It never occurred to her that some EHR vendors will not interface with a third-party practice management system. I explained this is why the RFP process is important and not just to receive the vendor’s response, but to even know what business problems you’re trying to solve. We also talked about how proposals should be obtained from multiple vendors, not just the one you’ve pre-selected. In my organization (which has a strong and highly-regimented RFP process) we’ve had situations where one vendor’s answer to a question lead to additional questions for the other vendors as we hadn’t thought of a particular angle or process.

We also talked about the fact that her organization is a highly visible non-profit that receives a lot of state and federal funding, meaning if they don’t have multiple vendors competing for the contract, that might be a serious problem. Realizing that if they neglected to complete a proper RFP process they were probably cutting corners elsewhere, I had some additional questions for her. Did you check the vendor’s financials? Do you think they’re at risk to be acquired or to have financial difficulties? Do they have a chief medical officer and what are his/her credentials? Who has input into product development? Did you do any reference calls with current clients? Did you do any site visits?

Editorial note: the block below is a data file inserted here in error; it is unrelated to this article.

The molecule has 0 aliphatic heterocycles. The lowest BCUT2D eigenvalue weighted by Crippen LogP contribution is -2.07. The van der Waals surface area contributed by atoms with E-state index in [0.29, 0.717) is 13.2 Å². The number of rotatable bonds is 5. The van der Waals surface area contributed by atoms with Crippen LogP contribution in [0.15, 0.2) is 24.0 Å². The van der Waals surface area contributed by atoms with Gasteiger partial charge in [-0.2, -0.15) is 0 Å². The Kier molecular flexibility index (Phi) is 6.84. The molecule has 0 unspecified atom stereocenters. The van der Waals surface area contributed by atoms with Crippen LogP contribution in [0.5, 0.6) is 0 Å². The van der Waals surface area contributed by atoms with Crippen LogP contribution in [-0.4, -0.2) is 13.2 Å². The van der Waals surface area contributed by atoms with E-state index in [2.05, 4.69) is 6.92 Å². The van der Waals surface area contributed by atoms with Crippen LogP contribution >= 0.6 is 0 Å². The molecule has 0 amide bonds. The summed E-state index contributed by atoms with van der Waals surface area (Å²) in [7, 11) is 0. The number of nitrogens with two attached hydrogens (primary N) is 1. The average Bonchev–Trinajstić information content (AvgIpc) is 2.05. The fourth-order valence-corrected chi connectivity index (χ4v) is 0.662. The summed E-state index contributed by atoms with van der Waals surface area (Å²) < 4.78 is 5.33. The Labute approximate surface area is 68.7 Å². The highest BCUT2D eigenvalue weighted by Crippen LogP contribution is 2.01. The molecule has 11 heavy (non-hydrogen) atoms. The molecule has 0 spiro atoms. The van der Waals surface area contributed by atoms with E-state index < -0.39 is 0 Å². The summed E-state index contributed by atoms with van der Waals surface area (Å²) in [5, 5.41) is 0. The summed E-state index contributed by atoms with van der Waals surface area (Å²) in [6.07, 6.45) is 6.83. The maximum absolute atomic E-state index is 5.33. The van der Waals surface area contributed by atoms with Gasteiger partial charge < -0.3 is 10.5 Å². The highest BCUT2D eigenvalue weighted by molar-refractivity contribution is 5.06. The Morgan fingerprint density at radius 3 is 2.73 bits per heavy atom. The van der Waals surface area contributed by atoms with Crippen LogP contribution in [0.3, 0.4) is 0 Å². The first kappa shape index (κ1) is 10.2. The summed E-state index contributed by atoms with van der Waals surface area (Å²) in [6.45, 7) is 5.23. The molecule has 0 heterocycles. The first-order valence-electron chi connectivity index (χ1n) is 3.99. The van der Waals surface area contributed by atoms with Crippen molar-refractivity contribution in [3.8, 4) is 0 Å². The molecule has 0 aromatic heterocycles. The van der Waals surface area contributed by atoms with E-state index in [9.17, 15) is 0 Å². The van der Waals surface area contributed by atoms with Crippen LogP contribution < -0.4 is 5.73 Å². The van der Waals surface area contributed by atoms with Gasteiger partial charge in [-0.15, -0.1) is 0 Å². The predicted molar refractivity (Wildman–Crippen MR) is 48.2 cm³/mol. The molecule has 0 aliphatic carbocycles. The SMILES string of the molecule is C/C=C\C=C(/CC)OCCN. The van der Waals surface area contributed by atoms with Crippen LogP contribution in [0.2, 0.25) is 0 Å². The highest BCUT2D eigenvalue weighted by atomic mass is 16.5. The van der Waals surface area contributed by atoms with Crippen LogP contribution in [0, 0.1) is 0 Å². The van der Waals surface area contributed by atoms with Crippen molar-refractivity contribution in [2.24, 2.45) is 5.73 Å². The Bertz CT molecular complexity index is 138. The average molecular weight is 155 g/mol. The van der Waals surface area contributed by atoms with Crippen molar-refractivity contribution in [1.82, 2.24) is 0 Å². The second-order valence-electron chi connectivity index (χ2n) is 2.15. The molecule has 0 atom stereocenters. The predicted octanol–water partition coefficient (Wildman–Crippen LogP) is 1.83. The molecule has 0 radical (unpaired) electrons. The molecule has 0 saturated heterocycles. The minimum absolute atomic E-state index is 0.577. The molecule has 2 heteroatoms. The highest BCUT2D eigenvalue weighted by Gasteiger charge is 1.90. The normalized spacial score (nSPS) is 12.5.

As the call unfolded, she realized that being a physician champion (and thereby putting her stamp of the approval) was going to be a little more involved than she originally thought. I told her I’d send her some reading material and had my assistant drop my dog-eared copy of Jerome Carter’s EHR textbook in the mail. It’s not the current edition, but it will help her prepare for what’s ahead and figure out whether she even wants to be involved given the way her organization is operating.

It never ceases to amaze me that organizations are willing to put themselves at risk by failing to follow basic business processes. Even in her single-specialty situation, there are millions of dollars at stake. Not only the purchase, implementation, conversion, and support fees, but the potential loss of revenue if they don’t get this right.

Does your organization put the cart before the horse? Email me.

Email Dr. Jayne.

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Currently there are "6 comments" on this Article:

  1. Dr Jayne …..the process of ‘pretending’ to do an RFP is unfortunately all too standard. The fact that organizations everyday fall for the marketing of a solution or service rather than really investigating is sad given the amount of money being spent. Not too mention the real time and effort that vendors put in to responding to them thoughtfully without knowing it is all a ruse until it’s all over.

  2. RFP’s are a great practice if done correctly. What I find in most cases is that they are heavily biased toward one vendor mainly due to a particular vendor being pre-selected. I can usually tell the way that the questions on an RFP are posed. I recently worked on an RFP response where there was no structure or understanding of one’s own business, applications and how critical they are to the business. It was as it the RFP was thrown together to just satisfy an internal requirement. The end result is that much time was wasted on the client and the vendor. There are significant soft costs to doing RFP’s for both parties. It’s critical that if an RFP is to be part of the buying process, that quality and unbiased work be put into it.